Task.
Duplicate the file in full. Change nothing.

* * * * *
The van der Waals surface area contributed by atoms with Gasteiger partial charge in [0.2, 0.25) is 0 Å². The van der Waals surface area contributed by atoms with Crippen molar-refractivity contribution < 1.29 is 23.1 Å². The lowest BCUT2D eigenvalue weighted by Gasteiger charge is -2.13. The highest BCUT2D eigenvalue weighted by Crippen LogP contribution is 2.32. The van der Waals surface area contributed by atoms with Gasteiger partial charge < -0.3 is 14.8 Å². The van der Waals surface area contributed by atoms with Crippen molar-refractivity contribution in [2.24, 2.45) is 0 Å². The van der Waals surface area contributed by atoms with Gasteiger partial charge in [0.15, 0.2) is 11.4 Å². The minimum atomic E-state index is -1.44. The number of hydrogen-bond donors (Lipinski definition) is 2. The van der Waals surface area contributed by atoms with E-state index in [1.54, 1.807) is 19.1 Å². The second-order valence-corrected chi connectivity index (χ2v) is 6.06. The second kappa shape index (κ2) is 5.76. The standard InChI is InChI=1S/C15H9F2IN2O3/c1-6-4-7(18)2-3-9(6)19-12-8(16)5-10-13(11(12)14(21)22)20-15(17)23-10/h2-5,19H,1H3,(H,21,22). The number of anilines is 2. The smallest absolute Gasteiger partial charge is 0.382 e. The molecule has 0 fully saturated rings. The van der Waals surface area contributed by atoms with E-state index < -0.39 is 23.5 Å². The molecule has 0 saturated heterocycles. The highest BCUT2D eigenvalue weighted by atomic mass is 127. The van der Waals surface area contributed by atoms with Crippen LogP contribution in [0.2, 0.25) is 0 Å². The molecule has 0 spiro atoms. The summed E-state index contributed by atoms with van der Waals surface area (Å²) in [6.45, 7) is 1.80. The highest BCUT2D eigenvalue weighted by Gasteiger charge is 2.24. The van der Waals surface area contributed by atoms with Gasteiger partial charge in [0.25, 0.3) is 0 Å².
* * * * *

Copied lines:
The van der Waals surface area contributed by atoms with Gasteiger partial charge in [0.2, 0.25) is 0 Å². The van der Waals surface area contributed by atoms with Crippen molar-refractivity contribution < 1.29 is 23.1 Å². The lowest BCUT2D eigenvalue weighted by Gasteiger charge is -2.13. The highest BCUT2D eigenvalue weighted by Crippen LogP contribution is 2.32. The van der Waals surface area contributed by atoms with Gasteiger partial charge < -0.3 is 14.8 Å². The van der Waals surface area contributed by atoms with Crippen molar-refractivity contribution in [2.24, 2.45) is 0 Å². The van der Waals surface area contributed by atoms with Gasteiger partial charge in [0.15, 0.2) is 11.4 Å². The minimum atomic E-state index is -1.44. The number of hydrogen-bond donors (Lipinski definition) is 2. The van der Waals surface area contributed by atoms with E-state index in [1.54, 1.807) is 19.1 Å². The second-order valence-corrected chi connectivity index (χ2v) is 6.06. The second kappa shape index (κ2) is 5.76. The standard InChI is InChI=1S/C15H9F2IN2O3/c1-6-4-7(18)2-3-9(6)19-12-8(16)5-10-13(11(12)14(21)22)20-15(17)23-10/h2-5,19H,1H3,(H,21,22). The number of anilines is 2. The smallest absolute Gasteiger partial charge is 0.382 e. The molecule has 0 fully saturated rings. The van der Waals surface area contributed by atoms with E-state index < -0.39 is 23.5 Å². The molecule has 0 saturated heterocycles. The highest BCUT2D eigenvalue weighted by atomic mass is 127. The van der Waals surface area contributed by atoms with Crippen LogP contribution in [0.2, 0.25) is 0 Å². The molecule has 0 spiro atoms. The summed E-state index contributed by atoms with van der Waals surface area (Å²) in [6.45, 7) is 1.80. The highest BCUT2D eigenvalue weighted by Gasteiger charge is 2.24. The van der Waals surface area contributed by atoms with Gasteiger partial charge in [0.25, 0.3) is 0 Å².